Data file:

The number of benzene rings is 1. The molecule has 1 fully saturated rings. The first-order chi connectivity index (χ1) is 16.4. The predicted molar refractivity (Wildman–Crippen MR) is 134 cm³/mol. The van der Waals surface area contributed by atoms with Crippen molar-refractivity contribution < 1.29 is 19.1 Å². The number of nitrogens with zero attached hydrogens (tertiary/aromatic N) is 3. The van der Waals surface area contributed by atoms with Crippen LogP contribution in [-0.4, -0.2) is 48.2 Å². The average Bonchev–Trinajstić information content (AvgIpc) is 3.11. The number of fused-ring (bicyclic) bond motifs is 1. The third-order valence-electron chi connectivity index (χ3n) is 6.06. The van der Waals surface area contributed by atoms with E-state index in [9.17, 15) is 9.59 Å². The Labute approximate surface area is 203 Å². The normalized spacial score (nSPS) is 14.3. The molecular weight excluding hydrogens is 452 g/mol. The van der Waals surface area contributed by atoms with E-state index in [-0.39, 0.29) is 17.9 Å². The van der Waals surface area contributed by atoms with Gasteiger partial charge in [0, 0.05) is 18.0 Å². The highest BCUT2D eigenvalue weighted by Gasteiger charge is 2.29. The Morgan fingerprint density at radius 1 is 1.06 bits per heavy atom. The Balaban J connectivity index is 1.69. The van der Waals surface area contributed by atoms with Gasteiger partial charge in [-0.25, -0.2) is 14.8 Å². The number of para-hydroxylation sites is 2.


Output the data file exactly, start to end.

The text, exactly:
The number of benzene rings is 1. The molecule has 1 fully saturated rings. The first-order chi connectivity index (χ1) is 16.4. The predicted molar refractivity (Wildman–Crippen MR) is 134 cm³/mol. The van der Waals surface area contributed by atoms with Crippen molar-refractivity contribution < 1.29 is 19.1 Å². The number of nitrogens with zero attached hydrogens (tertiary/aromatic N) is 3. The van der Waals surface area contributed by atoms with Crippen LogP contribution in [-0.4, -0.2) is 48.2 Å². The average Bonchev–Trinajstić information content (AvgIpc) is 3.11. The number of fused-ring (bicyclic) bond motifs is 1. The third-order valence-electron chi connectivity index (χ3n) is 6.06. The van der Waals surface area contributed by atoms with E-state index in [9.17, 15) is 9.59 Å². The Labute approximate surface area is 203 Å². The normalized spacial score (nSPS) is 14.3. The molecular weight excluding hydrogens is 452 g/mol. The van der Waals surface area contributed by atoms with E-state index in [-0.39, 0.29) is 17.9 Å². The van der Waals surface area contributed by atoms with Gasteiger partial charge in [0, 0.05) is 18.0 Å². The highest BCUT2D eigenvalue weighted by Gasteiger charge is 2.29. The Morgan fingerprint density at radius 1 is 1.06 bits per heavy atom. The Balaban J connectivity index is 1.69. The van der Waals surface area contributed by atoms with Gasteiger partial charge in [-0.25, -0.2) is 14.8 Å². The number of para-hydroxylation sites is 2.